Oh hey, we have an ice cream maker. ~ Ham Pie Sandwiches

25 February 2008

Oh hey, we have an ice cream maker.

This weekend our friend Chrissy came up to hang out. Usually in this situation we go out to Cafe Yulong and eat delicious hand-pulled spinach noodles, ma po tofu, many potstickers, and copious tea. During or around dinner we get an idea for the best dessert ever. Then, on the way home, we go to the store to acquire dessert ingredients and wine. In this case, the dessert of choice was grapefruit sorbet.

Fruit sorbets are so easy it's unbelievable: they're essentially made from sweetened juice. You don't even necessarily need an ice cream machine, as long as you're ok with a slightly different texture in the finished product. That was good, since our machine bowl turned out not to have been in the freezer long enough to work. So instead we finished freezing the sorbet business in a plain container, then used a fork to tear it into a pile of snow-coney crumbles. We used grapefruit, but you could clearly do this with practically any fruit for which you have a reasonable fresh or juice supply. Just adjust any necessary acid content with some lemon or lime, and you're set.

You really want this stuff in August, but February in California is close enough.

Grapefruit sorbet

good grapefruit juice
a good grapefruit (or several)

First, make a simple syrup. Put maybe half a cup of water in a pot, set it over high heat, and bring it to a simmer. Then start throwing in spoonfuls of sugar, stirring well to dissolve. You can make the syrup as saturated as you want; we used around 1/3 to 1/2 cup of brown sugar, which produced a dark brown highly fragrant syrup. It worked well to sweeten the sorbet, but didn't add any undue molasses flavor. I would probably use a honey-based syrup for grapefruit in the future.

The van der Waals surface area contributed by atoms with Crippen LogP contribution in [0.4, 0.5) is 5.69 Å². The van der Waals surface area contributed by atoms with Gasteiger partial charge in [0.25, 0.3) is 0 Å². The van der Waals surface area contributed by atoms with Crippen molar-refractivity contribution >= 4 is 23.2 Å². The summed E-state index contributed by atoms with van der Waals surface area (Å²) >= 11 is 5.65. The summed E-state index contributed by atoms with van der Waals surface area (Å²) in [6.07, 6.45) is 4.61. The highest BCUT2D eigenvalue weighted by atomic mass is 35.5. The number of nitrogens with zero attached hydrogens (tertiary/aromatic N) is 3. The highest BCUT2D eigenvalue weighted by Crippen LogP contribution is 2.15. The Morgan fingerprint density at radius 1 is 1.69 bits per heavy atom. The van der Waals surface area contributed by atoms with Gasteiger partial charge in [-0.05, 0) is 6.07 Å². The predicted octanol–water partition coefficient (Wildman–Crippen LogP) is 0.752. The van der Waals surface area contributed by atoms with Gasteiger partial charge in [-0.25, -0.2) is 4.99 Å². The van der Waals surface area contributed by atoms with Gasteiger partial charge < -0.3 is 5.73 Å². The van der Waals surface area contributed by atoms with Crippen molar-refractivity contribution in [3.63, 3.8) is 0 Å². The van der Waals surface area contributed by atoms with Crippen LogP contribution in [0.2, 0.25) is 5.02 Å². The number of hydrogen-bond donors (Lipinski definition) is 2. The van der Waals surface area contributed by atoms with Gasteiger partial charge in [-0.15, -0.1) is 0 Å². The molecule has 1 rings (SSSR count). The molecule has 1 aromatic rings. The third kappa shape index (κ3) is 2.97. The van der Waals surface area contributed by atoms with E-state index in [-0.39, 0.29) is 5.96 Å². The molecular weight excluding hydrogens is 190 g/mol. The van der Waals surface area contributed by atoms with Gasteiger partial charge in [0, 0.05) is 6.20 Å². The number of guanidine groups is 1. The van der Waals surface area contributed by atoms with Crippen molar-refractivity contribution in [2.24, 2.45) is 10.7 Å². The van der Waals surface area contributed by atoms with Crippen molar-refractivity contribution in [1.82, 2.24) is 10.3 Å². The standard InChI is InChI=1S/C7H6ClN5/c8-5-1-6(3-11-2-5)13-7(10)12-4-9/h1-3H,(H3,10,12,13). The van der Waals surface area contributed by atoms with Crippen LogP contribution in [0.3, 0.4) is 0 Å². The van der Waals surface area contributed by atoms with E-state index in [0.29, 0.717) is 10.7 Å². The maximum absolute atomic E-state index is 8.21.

When the sugar is all dissolved, the syrup is done; set it aside to cool.

Cut and juice as many grapefruits as you want, straining out the seeds and any unwanted pulp. We used one. I had originally thought to get all the juice from fruit, which would probably have required at least six or so grapefruit. Using good straight uncut juice works just fine. I would still add juice from at least one fresh grapefruit (or another citrus, if you want to add other flavors) to get the sorbet as intense as possible.

Mix your squeezed juice and pulp with standard juice to make about six cups of liquid. Then add simple syrup to sweeten as much as you like. We didn't measure at all; just taste the mix to see if it's good to your palate.

Cool the liquid completely.

Now you have a choice. You can put the business in an ice cream machine and process it until done, or you can pour it into containers and freeze it as-is, occasionally stirring the freezing contents with a fork. The machine will clearly produce a more standard smooth sorbet, while the container method will make an icier end product. Both will taste great. Actually, I seem to remember a third freezer method that John Thorne wrote about: you can freeze it in a ziplock bag, then take the bag out the the freezer and mush it about every once in a while.

When it's frozen, eat it for dessert. Maybe throw some crushed and minced mint leaves over it, or half a cup of dry white wine. Or drizzle some melted chocolate over it and eat it like that. Or have it as a palate cleanser between course seven and eight of your grand ridiculous 12-course dinner party.

We ended up leaving our business in the freezer overnight and eating it for brunch dessert the next morning. It's pretty much frozen juice anyway. A good brunch requires citrus.

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